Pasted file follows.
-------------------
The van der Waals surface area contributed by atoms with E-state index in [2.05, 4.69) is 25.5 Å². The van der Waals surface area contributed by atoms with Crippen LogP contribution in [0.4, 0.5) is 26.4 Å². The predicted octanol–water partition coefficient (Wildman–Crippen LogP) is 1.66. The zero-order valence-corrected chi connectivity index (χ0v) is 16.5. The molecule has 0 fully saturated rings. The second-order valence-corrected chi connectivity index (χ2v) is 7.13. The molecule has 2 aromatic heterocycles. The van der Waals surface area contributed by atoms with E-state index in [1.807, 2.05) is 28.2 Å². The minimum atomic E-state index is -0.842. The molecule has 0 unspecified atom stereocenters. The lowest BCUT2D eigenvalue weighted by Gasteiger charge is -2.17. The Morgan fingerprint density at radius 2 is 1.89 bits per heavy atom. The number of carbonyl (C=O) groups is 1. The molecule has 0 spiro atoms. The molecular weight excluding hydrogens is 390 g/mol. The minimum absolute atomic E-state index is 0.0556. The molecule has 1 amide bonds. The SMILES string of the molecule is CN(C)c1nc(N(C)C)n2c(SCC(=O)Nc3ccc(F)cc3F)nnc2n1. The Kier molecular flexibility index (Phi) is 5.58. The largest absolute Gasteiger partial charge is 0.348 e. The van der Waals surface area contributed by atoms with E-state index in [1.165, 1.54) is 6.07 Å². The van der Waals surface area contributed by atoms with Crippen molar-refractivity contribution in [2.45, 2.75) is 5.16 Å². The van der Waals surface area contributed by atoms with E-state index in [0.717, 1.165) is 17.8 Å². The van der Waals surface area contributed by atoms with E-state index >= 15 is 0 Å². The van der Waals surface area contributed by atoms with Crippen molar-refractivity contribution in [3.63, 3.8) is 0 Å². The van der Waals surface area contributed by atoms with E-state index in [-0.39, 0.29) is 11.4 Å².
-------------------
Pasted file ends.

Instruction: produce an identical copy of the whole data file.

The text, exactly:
The van der Waals surface area contributed by atoms with E-state index in [2.05, 4.69) is 25.5 Å². The van der Waals surface area contributed by atoms with Crippen LogP contribution in [0.4, 0.5) is 26.4 Å². The predicted octanol–water partition coefficient (Wildman–Crippen LogP) is 1.66. The zero-order valence-corrected chi connectivity index (χ0v) is 16.5. The molecule has 0 fully saturated rings. The second-order valence-corrected chi connectivity index (χ2v) is 7.13. The molecule has 2 aromatic heterocycles. The van der Waals surface area contributed by atoms with E-state index in [1.807, 2.05) is 28.2 Å². The minimum atomic E-state index is -0.842. The molecule has 0 unspecified atom stereocenters. The lowest BCUT2D eigenvalue weighted by Gasteiger charge is -2.17. The Morgan fingerprint density at radius 2 is 1.89 bits per heavy atom. The number of carbonyl (C=O) groups is 1. The molecule has 0 spiro atoms. The molecular weight excluding hydrogens is 390 g/mol. The minimum absolute atomic E-state index is 0.0556. The molecule has 1 amide bonds. The SMILES string of the molecule is CN(C)c1nc(N(C)C)n2c(SCC(=O)Nc3ccc(F)cc3F)nnc2n1. The Kier molecular flexibility index (Phi) is 5.58. The largest absolute Gasteiger partial charge is 0.348 e. The van der Waals surface area contributed by atoms with E-state index in [1.165, 1.54) is 6.07 Å². The van der Waals surface area contributed by atoms with Crippen molar-refractivity contribution in [2.45, 2.75) is 5.16 Å². The van der Waals surface area contributed by atoms with E-state index in [0.717, 1.165) is 17.8 Å². The van der Waals surface area contributed by atoms with E-state index >= 15 is 0 Å². The van der Waals surface area contributed by atoms with Crippen molar-refractivity contribution in [3.63, 3.8) is 0 Å². The van der Waals surface area contributed by atoms with E-state index in [-0.39, 0.29) is 11.4 Å².